Egyptian Foreign Minister Sameh Hassan Shoukry said his country “fully supports” Tunisian President Kais Saied and his actions toward security. He said this during a visit to the North African country on August 4. For his part, the Tunisian president stressed the state’s interest in constantly strengthening ties and coordination with Cairo.
In addition to Egypt, Algeria, and Libya, Tunisia’s neighbors and the United Arab Emirates (an essential sponsor of Tunisia), and Syria have already expressed support for the measures taken by the Tunisian president.
Ministry of Foreign Affairs (Russia) stressed: “We assume that the internal contradictions in Tunisia will be resolved solely in the legal field. We expect that Russian-Tunisian friendly relations and multifaceted cooperation will continue to develop steadily to benefit the peoples of our countries.
In an article presented in Il Messaggero, former Italian Prime Minister Romano Prodi wrote that the European Union’s silence on the situation in Tunisia means support for the coup organized by President Kais Saied and his allies, the “autocratic” regimes of Saudi Arabia and Egypt. In addition to Egypt, Saudi Arabia, the UAE, and Bahrain, which have already supported the actions of the Tunisian president, Romano Prodi singled out Turkey and Qatar. They sponsor the Muslim Brotherhood (an organization banned in Russia), with which the Tunisian Islamists are associated, as the primary external players with influence on the processes in Tunisia.
Given the close ties between the Egyptian Muslim Brotherhood (a formation banned in the Russian Federation) and the Tunisian Ennahda, it was not easy for Erdogan to come to terms with his second loss after the failure of the Islamists he supported in Egypt. Therefore, official Ankara was not slow to react to the actions of Tunisian President Kais Saied and considered them “a coup against democracy and the will of the Tunisian people.” However, as the Lebanese Al Mayadeen notes, the recent events in Tunisia are also a personal defeat for Erdogan. In this connection, it is predicted that the Turkish president will inevitably lose ground in Libya, followed by Syria, after which Erdogan can be deprived of Turkey.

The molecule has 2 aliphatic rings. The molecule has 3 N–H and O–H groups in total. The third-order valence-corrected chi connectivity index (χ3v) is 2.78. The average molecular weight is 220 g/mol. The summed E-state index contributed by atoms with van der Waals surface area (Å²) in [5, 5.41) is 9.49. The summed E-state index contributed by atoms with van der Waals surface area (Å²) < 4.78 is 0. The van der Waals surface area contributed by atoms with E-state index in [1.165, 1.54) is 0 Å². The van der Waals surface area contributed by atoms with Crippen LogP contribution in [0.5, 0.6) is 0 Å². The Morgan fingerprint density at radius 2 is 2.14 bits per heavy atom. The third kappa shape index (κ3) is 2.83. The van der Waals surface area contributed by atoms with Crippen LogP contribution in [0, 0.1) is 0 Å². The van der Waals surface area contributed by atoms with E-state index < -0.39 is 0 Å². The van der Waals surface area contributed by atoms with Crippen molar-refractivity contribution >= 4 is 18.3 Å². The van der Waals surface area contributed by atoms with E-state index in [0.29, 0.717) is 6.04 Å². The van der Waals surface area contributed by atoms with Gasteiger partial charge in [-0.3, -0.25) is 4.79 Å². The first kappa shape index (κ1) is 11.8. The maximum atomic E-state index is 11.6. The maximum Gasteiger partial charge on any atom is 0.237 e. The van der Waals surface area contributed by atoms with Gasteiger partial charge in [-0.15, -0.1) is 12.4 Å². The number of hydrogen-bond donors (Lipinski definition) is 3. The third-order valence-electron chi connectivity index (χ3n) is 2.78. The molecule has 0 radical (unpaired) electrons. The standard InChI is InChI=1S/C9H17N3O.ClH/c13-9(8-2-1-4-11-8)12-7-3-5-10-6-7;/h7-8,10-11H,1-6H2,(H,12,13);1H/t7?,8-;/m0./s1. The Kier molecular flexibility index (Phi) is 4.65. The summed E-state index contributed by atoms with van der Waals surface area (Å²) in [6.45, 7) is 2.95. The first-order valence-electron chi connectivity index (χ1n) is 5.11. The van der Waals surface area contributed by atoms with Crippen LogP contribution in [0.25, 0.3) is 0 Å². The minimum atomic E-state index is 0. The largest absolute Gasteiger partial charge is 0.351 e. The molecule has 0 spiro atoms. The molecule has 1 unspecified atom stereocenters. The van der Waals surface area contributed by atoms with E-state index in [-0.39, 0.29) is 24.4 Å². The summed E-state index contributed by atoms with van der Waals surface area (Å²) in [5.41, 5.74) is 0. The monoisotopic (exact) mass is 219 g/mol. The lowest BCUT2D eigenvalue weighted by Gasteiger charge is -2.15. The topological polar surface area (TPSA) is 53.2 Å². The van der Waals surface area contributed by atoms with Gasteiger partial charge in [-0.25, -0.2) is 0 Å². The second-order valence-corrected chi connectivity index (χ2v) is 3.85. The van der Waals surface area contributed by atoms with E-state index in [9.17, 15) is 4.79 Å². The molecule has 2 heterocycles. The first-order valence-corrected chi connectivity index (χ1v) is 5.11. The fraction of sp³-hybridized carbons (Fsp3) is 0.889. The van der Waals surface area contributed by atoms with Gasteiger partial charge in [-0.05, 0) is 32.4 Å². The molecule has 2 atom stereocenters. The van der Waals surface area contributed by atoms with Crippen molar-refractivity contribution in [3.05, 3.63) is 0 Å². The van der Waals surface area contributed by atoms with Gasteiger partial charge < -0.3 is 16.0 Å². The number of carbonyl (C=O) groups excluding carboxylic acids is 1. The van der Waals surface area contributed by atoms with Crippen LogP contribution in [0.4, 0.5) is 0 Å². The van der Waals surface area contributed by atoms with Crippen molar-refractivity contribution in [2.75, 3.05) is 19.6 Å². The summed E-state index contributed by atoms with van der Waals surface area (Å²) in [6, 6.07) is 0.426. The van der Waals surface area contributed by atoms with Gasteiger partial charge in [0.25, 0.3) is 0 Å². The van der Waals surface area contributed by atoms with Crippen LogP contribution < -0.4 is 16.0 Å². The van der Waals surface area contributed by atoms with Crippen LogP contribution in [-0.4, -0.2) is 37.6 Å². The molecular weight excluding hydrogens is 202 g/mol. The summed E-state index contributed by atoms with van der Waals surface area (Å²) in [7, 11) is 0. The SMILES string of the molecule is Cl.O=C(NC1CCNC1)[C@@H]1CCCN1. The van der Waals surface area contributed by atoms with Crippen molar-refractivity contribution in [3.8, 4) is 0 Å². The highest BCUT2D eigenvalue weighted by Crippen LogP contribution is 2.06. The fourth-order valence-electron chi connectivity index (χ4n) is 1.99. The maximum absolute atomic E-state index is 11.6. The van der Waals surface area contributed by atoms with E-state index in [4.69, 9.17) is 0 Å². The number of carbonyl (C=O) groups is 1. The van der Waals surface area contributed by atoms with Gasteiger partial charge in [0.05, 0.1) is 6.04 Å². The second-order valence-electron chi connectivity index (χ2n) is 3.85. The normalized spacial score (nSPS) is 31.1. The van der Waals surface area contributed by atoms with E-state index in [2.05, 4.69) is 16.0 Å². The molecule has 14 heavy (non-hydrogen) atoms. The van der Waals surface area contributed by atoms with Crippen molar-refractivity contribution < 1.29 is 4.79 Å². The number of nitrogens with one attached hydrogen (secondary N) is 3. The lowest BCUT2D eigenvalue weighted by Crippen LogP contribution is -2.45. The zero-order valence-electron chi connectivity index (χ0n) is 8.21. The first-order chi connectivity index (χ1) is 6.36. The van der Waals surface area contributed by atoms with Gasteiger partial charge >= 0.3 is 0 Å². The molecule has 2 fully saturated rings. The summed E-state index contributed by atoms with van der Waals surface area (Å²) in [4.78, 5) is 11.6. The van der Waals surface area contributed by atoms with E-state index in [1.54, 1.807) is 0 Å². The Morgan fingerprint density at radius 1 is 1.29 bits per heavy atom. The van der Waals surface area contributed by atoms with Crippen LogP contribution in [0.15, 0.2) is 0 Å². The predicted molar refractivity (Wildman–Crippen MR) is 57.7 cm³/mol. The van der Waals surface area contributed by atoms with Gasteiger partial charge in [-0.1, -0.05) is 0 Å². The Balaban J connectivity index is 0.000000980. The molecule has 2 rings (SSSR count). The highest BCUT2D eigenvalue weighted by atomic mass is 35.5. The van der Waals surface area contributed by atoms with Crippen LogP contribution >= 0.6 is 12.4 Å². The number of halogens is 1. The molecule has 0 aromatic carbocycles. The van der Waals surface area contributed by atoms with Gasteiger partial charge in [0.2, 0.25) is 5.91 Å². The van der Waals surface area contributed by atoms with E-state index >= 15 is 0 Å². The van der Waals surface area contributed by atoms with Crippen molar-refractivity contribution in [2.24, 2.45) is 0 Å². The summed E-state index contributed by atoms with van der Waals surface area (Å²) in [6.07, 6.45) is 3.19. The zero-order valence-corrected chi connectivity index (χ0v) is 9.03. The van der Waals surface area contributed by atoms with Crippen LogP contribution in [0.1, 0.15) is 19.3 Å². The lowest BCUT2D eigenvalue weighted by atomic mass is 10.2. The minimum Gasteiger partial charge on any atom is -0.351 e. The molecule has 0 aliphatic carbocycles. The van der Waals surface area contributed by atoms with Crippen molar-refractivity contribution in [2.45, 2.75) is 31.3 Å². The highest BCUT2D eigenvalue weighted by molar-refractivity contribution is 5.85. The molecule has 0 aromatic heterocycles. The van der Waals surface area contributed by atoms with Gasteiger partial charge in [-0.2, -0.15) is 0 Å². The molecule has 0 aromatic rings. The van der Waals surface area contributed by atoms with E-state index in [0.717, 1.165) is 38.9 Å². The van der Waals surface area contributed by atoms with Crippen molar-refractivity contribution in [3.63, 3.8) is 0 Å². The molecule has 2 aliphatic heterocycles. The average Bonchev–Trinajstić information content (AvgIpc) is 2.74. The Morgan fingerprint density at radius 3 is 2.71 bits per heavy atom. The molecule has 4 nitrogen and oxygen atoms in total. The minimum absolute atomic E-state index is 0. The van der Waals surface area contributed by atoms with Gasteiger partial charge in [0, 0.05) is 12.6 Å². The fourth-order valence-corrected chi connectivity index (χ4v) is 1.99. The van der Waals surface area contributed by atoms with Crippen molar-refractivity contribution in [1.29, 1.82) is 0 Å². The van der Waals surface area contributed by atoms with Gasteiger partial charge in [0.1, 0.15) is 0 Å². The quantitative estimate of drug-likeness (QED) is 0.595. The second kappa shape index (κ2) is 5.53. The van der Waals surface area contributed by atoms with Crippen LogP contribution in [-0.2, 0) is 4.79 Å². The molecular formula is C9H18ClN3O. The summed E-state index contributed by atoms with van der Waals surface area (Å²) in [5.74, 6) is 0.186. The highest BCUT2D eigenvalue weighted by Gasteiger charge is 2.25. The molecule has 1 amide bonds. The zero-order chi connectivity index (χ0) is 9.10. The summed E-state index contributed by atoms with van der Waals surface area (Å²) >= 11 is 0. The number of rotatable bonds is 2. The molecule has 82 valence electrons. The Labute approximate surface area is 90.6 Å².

In terms of regional politics, Kais Saied’s actions have strengthened the position of the United Arab Emirates, Egypt, Russia, and France, while Qatar and Turkey have lost influence. The events in Tunisia will directly affect the balance of power in Libya. It is no secret that Rachid al-Ghannouchi, the leader of Ennahda in Tunisia and speaker of the Tunisian parliament, now in disgrace, supports Sarraj, who Erdoğan also supports. But Tunisian President Kais Saied has changed Tunisia’s position since he took office, taking a different stance from al-Ghannouchi. We can assume that this position will become more evident in the coming days.
The US reaction to the events in Tunisia so far has boiled down to an hour-long telephone conversation between the United States National Security Advisor Jake Sullivan and the Tunisian president on August 1, calling on Kais Saied to restore the democratic regime in the country as soon as possible. According to the White House, Jake Sullivan expressed US President Joe Biden’s strong support for the people of Tunisia and Tunisian democracy based on a commitment to the rule of law. Sullivan stressed that the priority is to “quickly form a new government headed by a functioning prime minister to stabilize the Tunisian economy and counter the COVID-19 pandemic, as well as to ensure that an elected parliament returns to work in a timely manner.”
As for the future of Tunisia, it will be decided next month, when not only the reaction of internal Tunisian forces to the initiatives of the president will become apparent, but the initiatives themselves will develop, acquiring the outlines of a political program.
Vladimir Danilov, political observer, exclusively for the online magazine “New Eastern Outlook“.